The album booklet is gorgeously illustrated by Sami Saramäki, with one full-page illustration in the booklet per song. (Saramäki has done a lot of cover illustrations for SFF novels and you can check out his work here — cool stuff on Finnish books as well as with Douglas Adams, Diana Wynne Jones etc.) Here’s the illustration for the song Punainen komentaja.
The visual style is a little bit different in the animated music video of the song Punainen komentaja (“Red Commander”), the only video produced from Talvikuningas, but it is still worth watching. Directed by Samppa and Janne Kukkonen, it offers a visual rendition of some aspects of the album’s story.
You can watch the video below and check the lyrics below that. Under each line, I’ve added an approximate translation to give an idea of what it says in order to help those who don’t read our great agglutinative language.
Lyrics & music: A.W. Yrjänä
On laivamme pimeydestä tehty
(Our ship is made of darkness)
Se pilkkaa luonnon lakeja
(It mocks the laws of nature)
Touvein ja köysin ja takiloin, purjein
(With hawsers and ropes and rigs, sails)
Se seilaa tyhjyyden aaltoja
(She sails on the waves of emptiness)
Kansillaan punainen miehistö, tumma
(On her decks, the crimson crew, dark)
Kuin verellä maalattu olisi
(Like painted with blood)
Viittojen, huppujen purppuran lomasta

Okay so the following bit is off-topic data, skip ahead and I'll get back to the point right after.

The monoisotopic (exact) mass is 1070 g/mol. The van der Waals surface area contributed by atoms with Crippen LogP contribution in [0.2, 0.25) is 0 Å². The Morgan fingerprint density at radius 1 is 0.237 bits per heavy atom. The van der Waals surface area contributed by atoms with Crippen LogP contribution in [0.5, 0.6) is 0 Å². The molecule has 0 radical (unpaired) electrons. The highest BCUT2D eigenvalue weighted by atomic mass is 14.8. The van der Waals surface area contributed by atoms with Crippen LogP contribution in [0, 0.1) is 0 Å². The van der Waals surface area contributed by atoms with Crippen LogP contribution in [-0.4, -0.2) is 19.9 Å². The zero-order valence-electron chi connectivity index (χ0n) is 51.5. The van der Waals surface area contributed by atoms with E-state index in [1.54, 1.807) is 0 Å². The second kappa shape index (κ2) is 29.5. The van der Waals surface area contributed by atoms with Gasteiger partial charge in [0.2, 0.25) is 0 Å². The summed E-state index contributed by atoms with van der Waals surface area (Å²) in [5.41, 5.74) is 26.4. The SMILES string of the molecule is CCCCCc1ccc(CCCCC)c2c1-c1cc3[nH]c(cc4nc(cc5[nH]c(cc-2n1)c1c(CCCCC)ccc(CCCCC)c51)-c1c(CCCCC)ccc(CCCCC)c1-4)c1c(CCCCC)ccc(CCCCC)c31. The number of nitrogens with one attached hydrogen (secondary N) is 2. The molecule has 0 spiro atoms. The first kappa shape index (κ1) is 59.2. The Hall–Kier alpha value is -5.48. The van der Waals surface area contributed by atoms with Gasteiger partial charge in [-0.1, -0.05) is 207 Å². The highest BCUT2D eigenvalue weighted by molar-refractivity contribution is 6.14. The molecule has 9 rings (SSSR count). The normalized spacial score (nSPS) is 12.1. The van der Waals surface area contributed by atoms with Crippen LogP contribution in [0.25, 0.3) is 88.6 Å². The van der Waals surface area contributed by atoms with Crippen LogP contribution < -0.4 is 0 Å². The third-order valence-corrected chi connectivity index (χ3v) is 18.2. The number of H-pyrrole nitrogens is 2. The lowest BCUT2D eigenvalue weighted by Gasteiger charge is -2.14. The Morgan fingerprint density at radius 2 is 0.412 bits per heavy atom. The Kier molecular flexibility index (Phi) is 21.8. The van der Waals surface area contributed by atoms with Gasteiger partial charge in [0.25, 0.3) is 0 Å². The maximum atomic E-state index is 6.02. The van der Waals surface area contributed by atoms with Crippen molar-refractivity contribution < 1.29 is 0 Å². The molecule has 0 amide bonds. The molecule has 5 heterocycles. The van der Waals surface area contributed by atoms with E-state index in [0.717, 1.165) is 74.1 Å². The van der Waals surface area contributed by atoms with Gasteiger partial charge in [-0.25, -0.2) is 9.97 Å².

(From the midst of red cloaks and hoods)
Tuikkivat tummina hopeasilmät
(Twinkle dark eyes of silver)
Ja vanhin on kaikista Maltan Hiram
(And oldest of all, he’s Hiram of Malta)
Komentaja punainen, hän
(The Red Commander, he)
Tuntee Schwarzschildin kehien salat
(knows the secrets of Schwarzschild radii)
Ja neutronitähdet ja kefeidit
(And neutron stars and cepheids)
Hänen reittejään matkaamme salatuita
(His hidden routes we travel)
Kuin haamuina avaruuksien
(Like ghosts of expanses)
Me iskemme syvään pian kadoten taas
(We strike deep, soon disappearing again)
Joskus pelkokin meitä kavahtaa
(Sometimes even fear is frightened of us)
Vaan toiset kun päivästään lepäävät
(But when the others rest after a day’s work)
Istuu päällikkö yksin ja vaiti
(The commander sits alone and silent)
Hän muistaa kaikki vuotensa
(He remembers all his years)
Ja surunsa, kaukaisen rakkaansa
(His sorrows, his loved one far away)
Sulkee luomettomat silmänsä
(He closes his lidless eyes)
(Opens his composite fist)
Ja pientä valkeaa kiveä
(And a small white stone)
Hän hieroo ja hymyilee hiljaa
(He rubs and smiles quietly)
Ja vanhin on kaikista Maltan Hiram…
Ten years later, CMX is still doing their thing — as is File 770 — even though they have had to recruit a new drummer (the old one became a dentist), and I think their next album is coming out in a couple of months. The track listing doesn’t sound very science fictional, but in the meantime, A.W. Yrjänä has published a fantasy adventure novel Joonaanmäen valaat (“The Whales of Joonaanmäki” or perhaps “The Whales of the Hill of Jonah”) and Janne Kukkonen, other one of the directors of the music video, has produced a fantasy comic album Voro (“Thief”) which won the Sarjakuva-Finlandia prize for best graphic novel published in Finland last year.
So, several of the people connected to this project are important creators in the Finnish SFF scene in many ways, and I was happy to guest blog about them here. I hope this was of interest to some of you out there!
Long life and merry filing!
[Oskari Rantala is a Finnish SFF fan writing his PhD on comics studies. Occasionally, he writes short fiction and helps run conventions in his home city of Jyväskylä — “Welcome to Finncon 2019, everybody!”]